The central goal of this project is to examine the antiviral mechanisms in mosquitoes. As a first step, in this R21 proposal we will explore the antiviral system in the mosquito cells, Aag2. Mosquito transmission of arboviruses causes widespread and debilitating disease across the globe. Viral replication and dissemination in the mosquito are critical factors in transmission competence. RNA interference inhibits viral replication and virus-derived small RNAs accumulate during infection. Interestingly, while piRNAs are generally associated with germline defense against mobile genetic elements, in mosquitoes, virus genome-derived piRNAs (v-piRNAs) are produced during infection in somatic tissues. We discovered that Piwi4 is a viral restriction factor, and demonstrated that the piRNA pathway mediates antiviral immunity in cell culture and in mosquitoes. Furthermore, production of mature v-piRNAs requires Piwi4 and, strikingly, also depends on viral cDNA, which is synthesized by endogenous reverse transcriptases. These viral derived cDNAs are incorporated into the genome in the form of endogenous viral elements (EVEs), which are transmitted to the progeny. These results indicate that mosquitoes have evolved CRISPR-like, trans-generational adaptive antiviral immunity through the acquisition of EVEs that serve as templates for biogenesis of small antiviral RNAs. We propose to examine the role of piRNAs in mosquito antiviral immunity and to study their biological significance, mechanisms, and how ZIKV modulate piRNA immunity. Our experiments will examine the relation between ZIKV and the mosquito immune system. Specifically, we will: (1) antiviral function in the Ae. Aegypti-derived Aag2 cell and (2) identify and study ZIKV encoded piRNA suppressors.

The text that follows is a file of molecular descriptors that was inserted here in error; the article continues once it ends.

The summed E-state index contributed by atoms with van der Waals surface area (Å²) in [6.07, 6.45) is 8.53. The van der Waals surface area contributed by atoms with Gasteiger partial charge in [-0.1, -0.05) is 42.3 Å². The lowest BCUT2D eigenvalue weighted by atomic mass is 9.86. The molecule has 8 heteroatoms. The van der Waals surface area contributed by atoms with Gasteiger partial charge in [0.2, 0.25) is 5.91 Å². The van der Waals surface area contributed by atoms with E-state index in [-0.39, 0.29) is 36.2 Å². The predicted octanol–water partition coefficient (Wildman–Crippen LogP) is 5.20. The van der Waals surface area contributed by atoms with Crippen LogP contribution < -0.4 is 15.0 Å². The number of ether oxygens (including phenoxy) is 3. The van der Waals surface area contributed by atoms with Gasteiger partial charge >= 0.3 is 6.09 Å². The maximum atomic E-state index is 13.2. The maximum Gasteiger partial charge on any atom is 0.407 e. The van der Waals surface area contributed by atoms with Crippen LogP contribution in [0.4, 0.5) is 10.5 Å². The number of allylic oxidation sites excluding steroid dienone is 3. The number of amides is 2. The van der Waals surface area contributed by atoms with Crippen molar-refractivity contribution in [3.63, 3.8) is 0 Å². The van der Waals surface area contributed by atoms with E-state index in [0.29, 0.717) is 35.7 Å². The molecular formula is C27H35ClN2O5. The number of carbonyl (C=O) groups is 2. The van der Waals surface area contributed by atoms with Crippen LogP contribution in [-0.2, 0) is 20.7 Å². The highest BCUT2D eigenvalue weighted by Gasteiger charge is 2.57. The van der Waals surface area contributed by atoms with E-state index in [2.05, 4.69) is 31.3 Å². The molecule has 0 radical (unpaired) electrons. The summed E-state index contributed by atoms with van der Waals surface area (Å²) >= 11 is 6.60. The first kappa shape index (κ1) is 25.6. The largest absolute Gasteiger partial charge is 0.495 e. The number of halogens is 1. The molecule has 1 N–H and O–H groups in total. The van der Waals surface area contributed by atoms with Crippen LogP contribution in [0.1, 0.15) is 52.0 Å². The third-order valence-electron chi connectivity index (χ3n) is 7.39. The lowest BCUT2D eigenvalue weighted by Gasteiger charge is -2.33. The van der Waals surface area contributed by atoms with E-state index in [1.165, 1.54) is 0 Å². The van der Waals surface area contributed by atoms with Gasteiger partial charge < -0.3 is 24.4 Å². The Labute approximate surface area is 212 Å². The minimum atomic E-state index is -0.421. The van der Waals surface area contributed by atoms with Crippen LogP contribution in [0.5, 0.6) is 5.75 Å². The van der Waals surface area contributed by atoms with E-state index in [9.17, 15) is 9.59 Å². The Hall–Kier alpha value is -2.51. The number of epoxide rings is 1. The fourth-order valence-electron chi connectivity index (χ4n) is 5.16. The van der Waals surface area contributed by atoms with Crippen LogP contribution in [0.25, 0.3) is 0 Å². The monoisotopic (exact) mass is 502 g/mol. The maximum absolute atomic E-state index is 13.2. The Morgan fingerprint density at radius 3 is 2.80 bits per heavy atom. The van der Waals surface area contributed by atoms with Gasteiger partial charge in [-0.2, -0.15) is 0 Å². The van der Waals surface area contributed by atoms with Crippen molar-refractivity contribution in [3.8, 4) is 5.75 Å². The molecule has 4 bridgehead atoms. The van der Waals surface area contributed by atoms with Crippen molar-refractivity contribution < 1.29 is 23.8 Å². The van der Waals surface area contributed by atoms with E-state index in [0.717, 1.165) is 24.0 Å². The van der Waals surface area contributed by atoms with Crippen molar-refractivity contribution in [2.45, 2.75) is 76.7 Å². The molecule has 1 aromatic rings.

Public Health Relevance

Zika is an emerging viral infection caused by a mosquito-transmitted flavivirus that is rapidly spreading throughout the Americas and causing severe morbidity, particularly in newborn babies. A number of Zika cases have been imported to the US. We propose to examine the interaction of ZIKV with the mosquito immune system to better understand how the mosquito vector facilitates virus spread.

Agency
National Institute of Health (NIH)
Institute
National Institute of Allergy and Infectious Diseases (NIAID)
Type
Exploratory/Developmental Grants (R21)
Project #
1R21AI129863-01
Application #
9278405
Study Section
Special Emphasis Panel (ZAI1)
Program Officer
Challberg, Mark D
Project Start
2017-09-01
Project End
2019-08-31
Budget Start
2017-09-01
Budget End
2018-08-31
Support Year
1
Fiscal Year
2017
Total Cost
Indirect Cost
Name
University of California San Francisco
Department
Microbiology/Immun/Virology
Type
Schools of Medicine
DUNS #
094878337
City
San Francisco
State
CA
Country
United States
Zip Code
94118